Dusk Gopher Daemon

Serve Gopher requests under inetd(8)

This project is a Dusk package that is designed to be called by inetd(8) and serve Gopher requests.

The package isn't designed to be very configurable, but rather to have a source code simple enough that it can easily be adapted to your needs.

This code is available from Dusk OS' files folder or as a Git repository (without SSL) at:


Build and run

To build this project, you need:

Running make will download Dusk OS and compile the package using its Usermode. The end result in a standalone dkgopherd executable with this usage:

./dkgopherd [hostname]

hostname is a string of the host name of the server and defaults to "localhost". It is used for automatic directory listings.

This program reads a selector one character at a time from standard input until CR or LF (or any control character, really...) is encountered and then spits the appropriate response to standard output. Them, we exit.

Determining the appropriate response is done by treating the selector as a path and searching for that path in its BASEDIR (by default, /var/gopher). If the selector is empty, it becomes index. If it's found, the contents of the file is yielded. If the path doesn't exist, we yield "not found".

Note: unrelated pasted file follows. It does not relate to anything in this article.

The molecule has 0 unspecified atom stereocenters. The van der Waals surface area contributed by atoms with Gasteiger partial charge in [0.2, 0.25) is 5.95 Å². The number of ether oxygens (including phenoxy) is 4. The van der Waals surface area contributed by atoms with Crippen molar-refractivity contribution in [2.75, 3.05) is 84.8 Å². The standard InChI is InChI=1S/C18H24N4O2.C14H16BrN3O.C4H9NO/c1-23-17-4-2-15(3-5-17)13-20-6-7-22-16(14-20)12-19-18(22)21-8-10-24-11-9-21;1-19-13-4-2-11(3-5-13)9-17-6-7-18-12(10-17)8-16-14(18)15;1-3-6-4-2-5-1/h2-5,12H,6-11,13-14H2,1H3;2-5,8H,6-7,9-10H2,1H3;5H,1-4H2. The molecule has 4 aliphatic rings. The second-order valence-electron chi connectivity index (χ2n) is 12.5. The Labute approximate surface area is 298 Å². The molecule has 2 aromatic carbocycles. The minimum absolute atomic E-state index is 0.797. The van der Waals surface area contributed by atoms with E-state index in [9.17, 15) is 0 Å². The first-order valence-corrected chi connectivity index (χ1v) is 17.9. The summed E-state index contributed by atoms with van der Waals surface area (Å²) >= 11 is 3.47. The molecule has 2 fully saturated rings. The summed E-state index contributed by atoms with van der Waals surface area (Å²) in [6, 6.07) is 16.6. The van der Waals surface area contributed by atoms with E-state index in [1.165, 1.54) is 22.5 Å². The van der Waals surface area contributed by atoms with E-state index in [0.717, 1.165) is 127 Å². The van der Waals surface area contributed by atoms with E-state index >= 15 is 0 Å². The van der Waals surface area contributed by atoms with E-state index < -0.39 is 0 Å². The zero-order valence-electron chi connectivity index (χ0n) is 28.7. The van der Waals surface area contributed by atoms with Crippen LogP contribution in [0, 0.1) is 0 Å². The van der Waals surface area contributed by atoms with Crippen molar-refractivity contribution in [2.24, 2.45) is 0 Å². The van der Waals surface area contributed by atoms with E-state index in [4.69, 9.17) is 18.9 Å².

If the selector correspond to a directory, we auto-generate an index by iterating over its contents, ignoring all elements beginning with a .. In this listing, we differentiate between the "text" type and the "bin" type through a predetermined list of file extensions for text files, by default ".txt" and ".md".

Every request is logged to syslog under the ftp facility. On many syslog.conf defaults, this will mean that the log appears in /var/log/xferlog.

Your inetd.conf line could look like this:

gopher          stream  tcp     nowait:100      root    /usr/libexec/dkgopherd  dkgopherd example.com

Being designed for inetd has this nice side effect that for testing, one can simply call the executable directly and type the request in.


We read standard input in nonblocking mode so that it's possible to apply a timeout. This way, we avoid the problem of TCP connections lingering forever if the other end never terminates the request or close the connection.

The timeout is applied per character, that is, it resets as soon as we receive something. This timeout is 10 seconds. This makes interactive requests with nc possible while keeping us relatively safe from "slow requests" attacks.

Security considerations

The contents of standard input cannot be trusted and could be malicious. To protect the host against malicious requests, these mechanisms have been put in place.

  1. The program chroot(2) itself in BASEDIR to prevent a malicious path from accessing files outside it.
  2. This program is designed to be ran as root, and once it is done chrooting itself, it changes its effective user to TGTUSER (by default nobody).
  3. The selector is accumulated in a static buffer of a fixed size (by default 64 bytes). As soon as input goes over that threshold, we go in "bad request" condition.